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The Liberty Bell's New Watchdog

Jul 07, 2013

KEN FRANKLIN, the new bomb-sniffing K-9 "bark ranger" at Independence National Historical Park, wears a vest that says "Police," not a tricorne and specs. While part of his job is public relations (including a Twitter hash tag, #barkranger, where he mixes it up with a colonial squirrel named Skuggs), he's all business when the vest is on.

Daily News reporter John Moritz interviewed Ken's handler, Park Ranger Nick Iannelli, while Ken sat nearby, both fresh off an assignment to sniff out potential threats during a visit by President Clinton late last month.

Ken is a German-born German shepherd who came to Philly by way of a breeder in Kansas City, Mo. He was midway through his bomb-sniffing training when the Boston Marathon bombers struck. Iannelli is a local guy who came to his current job by way of a two-year park ranger stint at Alaska's Kenai Fjords.

When they're not policing the historic district together, Ken lives with Iannelli and his wife in Society Hill.

Q Do you call him Ken, or Franklin?

Ken. That was his original name in Germany. We added Franklin.

Q As a team, what is your training?

I went through the Federal Law Enforcement Training Center in Georgia. And then once I got Ken we went through a 10-week course with the Philadelphia Police Department.

He is trained on a real wide variety of explosives, but what he actually picks up on are the components, like nitrogen and stuff like that. He'll pick up pretty much any mixture or variation of explosive that somebody could make up.

Q Describe your typical day.

I try to get him out as much as possible to let him be seen as a visual deterrent. We look for things out of the ordinary, like bags left in places there wouldn't normally be a bag left. He also does screening for events, checking the area to make sure nobody stashes anything anywhere.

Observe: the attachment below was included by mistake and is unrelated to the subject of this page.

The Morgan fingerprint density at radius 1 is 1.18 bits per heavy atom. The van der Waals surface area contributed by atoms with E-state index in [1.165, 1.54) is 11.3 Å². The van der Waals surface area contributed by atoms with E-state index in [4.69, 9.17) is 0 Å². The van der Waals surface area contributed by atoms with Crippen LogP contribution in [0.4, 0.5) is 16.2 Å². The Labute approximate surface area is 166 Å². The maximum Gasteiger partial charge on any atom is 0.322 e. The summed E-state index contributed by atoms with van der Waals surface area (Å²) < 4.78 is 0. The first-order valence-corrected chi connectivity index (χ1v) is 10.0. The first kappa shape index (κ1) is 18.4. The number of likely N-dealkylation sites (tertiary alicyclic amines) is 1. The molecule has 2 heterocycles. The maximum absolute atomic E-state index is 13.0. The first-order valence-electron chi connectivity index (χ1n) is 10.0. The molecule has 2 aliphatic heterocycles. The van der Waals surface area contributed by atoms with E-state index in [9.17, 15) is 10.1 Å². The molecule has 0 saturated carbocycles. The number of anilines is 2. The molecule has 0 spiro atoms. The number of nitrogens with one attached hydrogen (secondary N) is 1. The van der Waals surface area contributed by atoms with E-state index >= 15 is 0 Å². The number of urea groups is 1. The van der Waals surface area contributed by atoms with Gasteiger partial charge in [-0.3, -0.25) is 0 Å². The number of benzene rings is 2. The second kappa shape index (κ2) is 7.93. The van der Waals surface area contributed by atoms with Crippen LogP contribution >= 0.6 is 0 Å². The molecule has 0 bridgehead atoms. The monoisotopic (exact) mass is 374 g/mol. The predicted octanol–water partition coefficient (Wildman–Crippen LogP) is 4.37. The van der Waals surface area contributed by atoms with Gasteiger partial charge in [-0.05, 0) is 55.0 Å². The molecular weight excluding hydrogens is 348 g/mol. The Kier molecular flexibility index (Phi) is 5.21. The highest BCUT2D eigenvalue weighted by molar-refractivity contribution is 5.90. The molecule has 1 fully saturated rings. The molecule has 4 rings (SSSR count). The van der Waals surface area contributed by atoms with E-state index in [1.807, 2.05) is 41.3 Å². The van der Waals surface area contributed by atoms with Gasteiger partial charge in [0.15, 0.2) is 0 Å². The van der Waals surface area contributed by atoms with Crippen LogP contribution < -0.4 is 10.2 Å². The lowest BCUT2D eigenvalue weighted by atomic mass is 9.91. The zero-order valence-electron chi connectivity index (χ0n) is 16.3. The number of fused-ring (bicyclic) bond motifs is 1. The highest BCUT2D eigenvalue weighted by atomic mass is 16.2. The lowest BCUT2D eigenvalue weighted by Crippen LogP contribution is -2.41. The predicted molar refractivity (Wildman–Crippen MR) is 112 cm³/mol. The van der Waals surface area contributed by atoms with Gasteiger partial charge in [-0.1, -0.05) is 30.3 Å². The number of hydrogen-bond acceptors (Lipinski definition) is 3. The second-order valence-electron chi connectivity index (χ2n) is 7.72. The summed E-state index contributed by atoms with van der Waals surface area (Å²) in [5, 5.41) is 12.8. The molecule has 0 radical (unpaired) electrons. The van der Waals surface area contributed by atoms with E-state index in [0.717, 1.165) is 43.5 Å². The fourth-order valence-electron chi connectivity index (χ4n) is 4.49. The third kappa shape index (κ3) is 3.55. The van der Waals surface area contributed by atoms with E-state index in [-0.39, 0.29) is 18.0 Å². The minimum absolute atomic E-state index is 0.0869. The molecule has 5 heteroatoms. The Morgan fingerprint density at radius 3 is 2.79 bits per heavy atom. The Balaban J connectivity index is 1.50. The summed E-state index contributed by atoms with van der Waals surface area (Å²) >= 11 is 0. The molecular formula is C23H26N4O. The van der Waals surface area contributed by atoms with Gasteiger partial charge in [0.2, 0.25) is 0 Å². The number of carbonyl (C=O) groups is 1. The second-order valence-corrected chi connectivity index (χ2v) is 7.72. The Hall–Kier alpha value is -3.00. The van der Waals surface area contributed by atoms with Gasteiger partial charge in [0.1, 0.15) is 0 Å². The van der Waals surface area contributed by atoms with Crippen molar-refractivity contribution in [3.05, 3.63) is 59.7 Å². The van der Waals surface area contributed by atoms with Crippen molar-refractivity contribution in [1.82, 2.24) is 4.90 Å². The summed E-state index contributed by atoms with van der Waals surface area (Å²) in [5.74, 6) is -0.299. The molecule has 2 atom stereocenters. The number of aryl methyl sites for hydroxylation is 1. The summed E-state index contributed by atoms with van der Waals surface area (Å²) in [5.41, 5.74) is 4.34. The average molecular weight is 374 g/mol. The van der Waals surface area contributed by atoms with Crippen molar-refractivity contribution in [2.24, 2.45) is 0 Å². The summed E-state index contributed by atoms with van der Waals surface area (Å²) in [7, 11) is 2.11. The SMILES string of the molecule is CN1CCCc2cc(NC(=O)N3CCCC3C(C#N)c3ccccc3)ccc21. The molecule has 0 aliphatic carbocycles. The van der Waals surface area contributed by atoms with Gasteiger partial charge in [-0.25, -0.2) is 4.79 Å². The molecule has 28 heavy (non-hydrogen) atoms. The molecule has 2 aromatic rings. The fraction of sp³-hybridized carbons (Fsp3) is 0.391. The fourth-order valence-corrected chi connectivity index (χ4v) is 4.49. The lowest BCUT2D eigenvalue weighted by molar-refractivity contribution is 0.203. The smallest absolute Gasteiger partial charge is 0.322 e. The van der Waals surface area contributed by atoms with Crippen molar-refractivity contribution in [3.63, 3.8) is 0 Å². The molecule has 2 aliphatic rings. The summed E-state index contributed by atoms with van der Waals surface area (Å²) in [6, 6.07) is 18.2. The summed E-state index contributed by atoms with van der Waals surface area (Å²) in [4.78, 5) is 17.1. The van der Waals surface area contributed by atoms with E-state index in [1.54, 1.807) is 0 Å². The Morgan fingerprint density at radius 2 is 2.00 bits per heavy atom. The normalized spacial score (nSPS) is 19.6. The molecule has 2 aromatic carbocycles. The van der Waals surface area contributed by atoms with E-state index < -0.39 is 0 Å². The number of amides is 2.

Independence Hall and the Liberty Bell are national treasures, so there is a little bit more of a threat here than there would be in some other parts of the city. The Philadelphia Police Department, obviously, has a bunch of explosives canines as well.

I also try to get him out for breaks with his vest off and let kids come and pet him, and they seem to love that. He's good with kids. He's super friendly. He's a great diplomat.

Q Any unforeseen challenges?

I guess the biggest one would be the heat. I try not to keep him out for too long before I put him back in a vehicle with air conditioning.

Even having dogs on the blacktop for too long, their pads can get burned and blister. I try to keep him either on the grass or in places that are shaded and to walk across the street as quick as we can and get him to where he is not going to burn his feet.

Q Does Ken ever get distracted?

If we're out walking around, I may have to give him a little tug and say, 'Come on, Ken.' But when you give him his work command, he's very good about that.

Today, actually, we were doing a search in a room, and the room was being used by a group. They were on break, but there was still quite a few people in there and while he was going around he ran into someone.

He was searching, and there was a guy standing there, and he went right up to the guy's leg and just looked at him and waited for him to move.

I had to ask the gentleman to move, and he said, 'Oh sorry' and moved. Ken continued. Once you give him his work command, he zeros in.

Q Does he ever chase the squirrels around the park?

Yeah, when he's out and he's off his leash he definitely gets it up a tree pretty quick.

Q How do you prepare for an event like a visit by a former U.S. president?

The great thing about Ken being a dog is, there's no mental aspect of it. Whether he is working for President Clinton or he's just practicing, it is the same for him.

We worked under the the Secret Service's command. They directed us to areas they wanted swept, and we went through and checked them all. Everything was all right.



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